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HomeHealth & Behavior

Ode to Spring meets odiferous spring

Wondering how to tell your teens that their growing bodies, warmer weather, and negligible hygiene have joined forces in a perfect storm of stench? Give them this letter from a middle school principal.

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By Pete Lavaroni

Dear parents of middle school students,

This beautiful spring weather with these wonderfully warm days are reminders of many things, such as picnics in the woods, trips to the beach, or bike rides through the park. For our middle school students these warm days bring another reminder: the need for personal hygiene. I recognize that this is not at all poetic, but it is nonetheless important. Please talk with your child to remind him or her that it is our responsibility to be clean and follow these recommendations as a benefit to your child, as well as the classroom.

The most basic of all hygiene rituals is the shower or bath. Your son or daughter should shower every day and always after any rigorous sports practice or outdoor play. Please make sure that your child has washcloths and soap available, and ask your child to use them. Please also make sure that your child has any special face or body washes specific for her or his skin type.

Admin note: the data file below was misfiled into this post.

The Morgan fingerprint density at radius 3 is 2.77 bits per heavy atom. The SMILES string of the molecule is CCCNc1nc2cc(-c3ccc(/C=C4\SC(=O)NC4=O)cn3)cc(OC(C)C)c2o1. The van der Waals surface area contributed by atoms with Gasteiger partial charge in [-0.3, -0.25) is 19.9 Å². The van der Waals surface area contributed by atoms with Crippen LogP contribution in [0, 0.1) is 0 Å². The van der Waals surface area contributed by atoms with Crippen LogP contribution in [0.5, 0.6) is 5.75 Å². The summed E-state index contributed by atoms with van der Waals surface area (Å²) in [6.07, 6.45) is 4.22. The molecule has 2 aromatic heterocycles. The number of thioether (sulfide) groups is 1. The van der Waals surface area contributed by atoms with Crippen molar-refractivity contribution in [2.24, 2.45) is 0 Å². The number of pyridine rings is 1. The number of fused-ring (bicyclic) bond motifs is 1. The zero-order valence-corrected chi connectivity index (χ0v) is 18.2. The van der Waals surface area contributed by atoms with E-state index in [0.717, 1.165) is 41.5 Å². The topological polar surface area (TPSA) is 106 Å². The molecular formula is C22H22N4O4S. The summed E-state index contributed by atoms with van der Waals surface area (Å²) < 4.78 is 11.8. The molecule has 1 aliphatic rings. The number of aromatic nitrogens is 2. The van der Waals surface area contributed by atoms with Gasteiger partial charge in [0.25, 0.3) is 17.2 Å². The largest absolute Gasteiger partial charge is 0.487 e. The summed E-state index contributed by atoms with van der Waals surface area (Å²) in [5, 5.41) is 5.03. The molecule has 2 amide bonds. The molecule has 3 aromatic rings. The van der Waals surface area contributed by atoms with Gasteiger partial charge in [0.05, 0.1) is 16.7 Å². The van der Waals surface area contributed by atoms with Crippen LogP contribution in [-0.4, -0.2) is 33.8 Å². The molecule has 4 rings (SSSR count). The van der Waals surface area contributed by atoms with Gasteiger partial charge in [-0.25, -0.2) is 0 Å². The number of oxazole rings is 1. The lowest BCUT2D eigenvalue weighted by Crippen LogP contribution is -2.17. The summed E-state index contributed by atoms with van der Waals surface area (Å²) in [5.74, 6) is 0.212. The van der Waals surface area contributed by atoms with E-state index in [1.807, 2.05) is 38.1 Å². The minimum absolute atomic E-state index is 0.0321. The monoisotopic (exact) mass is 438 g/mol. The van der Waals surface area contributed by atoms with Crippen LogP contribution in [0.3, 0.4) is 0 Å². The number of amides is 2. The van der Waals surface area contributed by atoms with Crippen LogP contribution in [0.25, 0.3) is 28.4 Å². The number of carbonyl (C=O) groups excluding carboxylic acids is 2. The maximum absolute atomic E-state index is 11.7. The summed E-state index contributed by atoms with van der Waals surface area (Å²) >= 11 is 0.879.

Body odor becomes evident when puberty hits. Help your child understand the difference between deodorant, which controls bacteria while often adding fragrance, and antiperspirant, which is supposed to stop or limit sweating. It is important to let your child know that individuals often cannot smell their own body odor and therefore may have a real need to use deodorant, even if they can’t smell themselves. Please help your child pick out an appropriate and healthy deodorant.

Many middle school kids find that their hair is now getting oilier, so encourage a thorough shampooing every day or two. Keeping hair clean and out of his or her face will also lessen breakouts caused by oil and greasy hair products.

Brushing teeth is important so make sure that your child makes time to do it. It may bother you and me to think about the fuzzy feeling of dirty teeth, but some kids just hate to brush their teeth! Please be persistent with them and talk about gingivitis, cavities, and bad breath. Again, we don’t usually recognize this in ourselves.

Remind your child that wearing clean clothes is important. Dirty clothes can be unhealthy and odorous (again, without our knowledge) because people often can’t recognize their own smell. Clean socks and underwear are especially important!

Our teachers will be talking to their classes. However we have found in the past the most effective teachers of good hygiene are parents. Please be diligent and help your child understand and use good hygiene practices. Help them look, feel, and smell as beautiful as they are!

With thanks,

Pete Lavaroni

Mr. Lavaroni is the principal at Kittredge School, a private K-8 school in San Francisco, CA.

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